Predrag Kaličanin (1927-2004), Neuropsychiatrist, Full Professor of the Belgrade University, Faculty of Medicine, World Health Organization’s Consultant on Mental Health, Regular Member of the Serbian Medical Society’s Academy of Medical Sciences. He was born in Bitola. After graduating from the Belgrade Faculty of Medicine in 1952, he returned to Macedonia where he worked until 1964, when he joined the Center for Mental Health. He moved to a new environment as an already established Neuropsychiatrist and Assistant. He continued his teaching career at the Belgrade Faculty of Medicine, where he was recognized as an outstanding lecturer and educator. For years, he was the Head of IMH Scientific Research Department. His areas of interest were epidemiology in psychiatry, genetics and social psychiatry. Over the last twenty years of his life, he was the World Health Organization’s Consultant on Mental Health. He is the principal researcher and co-researcher in eight scientific research projects, including five projects with international participants and in cooperation with the National Institute of Mental Health in Washington and the WHO. He was particularly known and appreciated abroad for his work in the field of social psychiatry and psychiatric epidemiology. In our country, he made a significant contribution to the development of community mental health care, psychiatry of major accidents and disasters, treatment and mental hygiene approach to refugees and exiled persons. He was an exceptionally prolific and talented writer. He published 48 monographs, textbooks and manuals, over 180 scientific papers, and finally the three-volume edition of Psychiatry. He was the editor of several journals, editor of the edition “Stresses of War”, and one of the language editors of the translated ICD-10 classification of mental disorders.
Prof. Dr Jovan Bukelić (1987 – 2001)
Jovan Bukelić (1934-), Neuropsychiatrist, Full Professor of the Belgrade University, Faculty of Special Education and Rehabilitation, Department of Prevention and Resocialization of Persons with Social Behavior Disorders. He graduated from the Belgrade Faculty of Medicine, and started his professional medical career at the Center for Mental Health since its foundation in 1963. In the course of his career, he particularly focused on addictions. His PhD thesis “Medical and social aspects of drug abuse in preadolescent and adolescent population of Belgrade” (1979) was the first one in this field in Yugoslavia and the Balkans. He participated in numerous scientific research projects and reviewed a number of textbooks and monographs. He has won numerous prestigious awards, including The Seventh July Award, three golden plaques, two charters, and the jubilee Golden Plaque of the Institute for Textbook Publishing and Teaching Aids for years of successful work as a textbook writer (1997). He is the author and co-author of 18 books (textbooks and monographs) and over one hundred scientific papers. He also published a large number of essays, feature articles and original literary works in literary magazines and newspaper supplements. His best known literary work is “Deca pakla” (“The Children of Hell”), used as the basis for a monodrama with the same name, winner of the first prize in the International Festival of Monodrama in 1997.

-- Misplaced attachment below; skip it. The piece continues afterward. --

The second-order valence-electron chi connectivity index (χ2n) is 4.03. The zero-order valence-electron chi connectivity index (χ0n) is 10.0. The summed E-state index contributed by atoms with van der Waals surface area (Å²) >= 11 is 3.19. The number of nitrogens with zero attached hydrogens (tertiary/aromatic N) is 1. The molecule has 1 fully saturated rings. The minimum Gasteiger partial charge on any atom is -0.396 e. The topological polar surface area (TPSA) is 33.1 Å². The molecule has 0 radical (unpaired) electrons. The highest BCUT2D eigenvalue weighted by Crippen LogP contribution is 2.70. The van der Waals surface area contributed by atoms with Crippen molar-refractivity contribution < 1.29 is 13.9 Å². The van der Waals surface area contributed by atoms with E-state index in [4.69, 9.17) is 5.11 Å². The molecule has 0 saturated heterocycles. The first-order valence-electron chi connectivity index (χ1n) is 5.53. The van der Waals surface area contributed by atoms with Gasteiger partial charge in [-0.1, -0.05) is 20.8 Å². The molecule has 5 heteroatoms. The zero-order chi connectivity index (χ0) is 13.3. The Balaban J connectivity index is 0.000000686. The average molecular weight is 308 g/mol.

Prof. Dr Petar Opalić (2001 – 2004)
Petar Opalić (1947-2009), Neuropsychiatrist, Psychotherapist, Full Professor of the Belgrade University, Faculty of Philosophy. Born in 1947 in Tomingaj, Lika, died in June 2009 in Belgrade. He completed medical studies in Zagreb, in 1971, and only three years later graduated in Philosophy and Sociology at the Zagreb University Faculty of Philosophy. He entered post-graduate studies at the Belgrade Faculty of Philosophy, where he received his Master’s and Ph.D. degrees. He was elected Assistant at the same Faculty in 1976, and over the years attained the academic title of Full Professor of Social Pathology at the Sociology Department. He has been employed with the Institute of Mental Health from 1975 to 2009; in the period from 1994 to 1998, he also worked at the CCS Institute of Psychiatry as the Head of Psychotherapy Unit. Petar Opalić had a multidisciplinary approach to the topics he addressed, insisting on the existence of an unbreakable bond between sociology and psychiatry. Existentialism had a special significance for him, both as a philosophical movement and a psychotherapeutic approach. Prof. Opalić was acknowledged for significant scientific and professional achievements at an international level as well. As a Humboldt Foundation scholarship holder, he spent time at the Psychiatric Clinic of the Marburg University (1984-85), and from 1994-2006 he was a Visiting Professor at the Psychosomatic Clinic of the University of Heidelberg, and the Multidisciplinary Research Center, also in Heidelberg. He was a member of the American Group Psychotherapy Association, and held the positions of Chair of the Psychotherapy Section of the Serbian Medical Society and Vice-President of the Alliance of Psychotherapists Associations of Yugoslavia. He was an editorial board member of professional journals in the fields of psychiatry, sociology, philosophy and psychotherapy. He wrote nine books, five of which as a sole author. He published
Prof. Dr Dušica Lečić Toševski (2004 – 2019)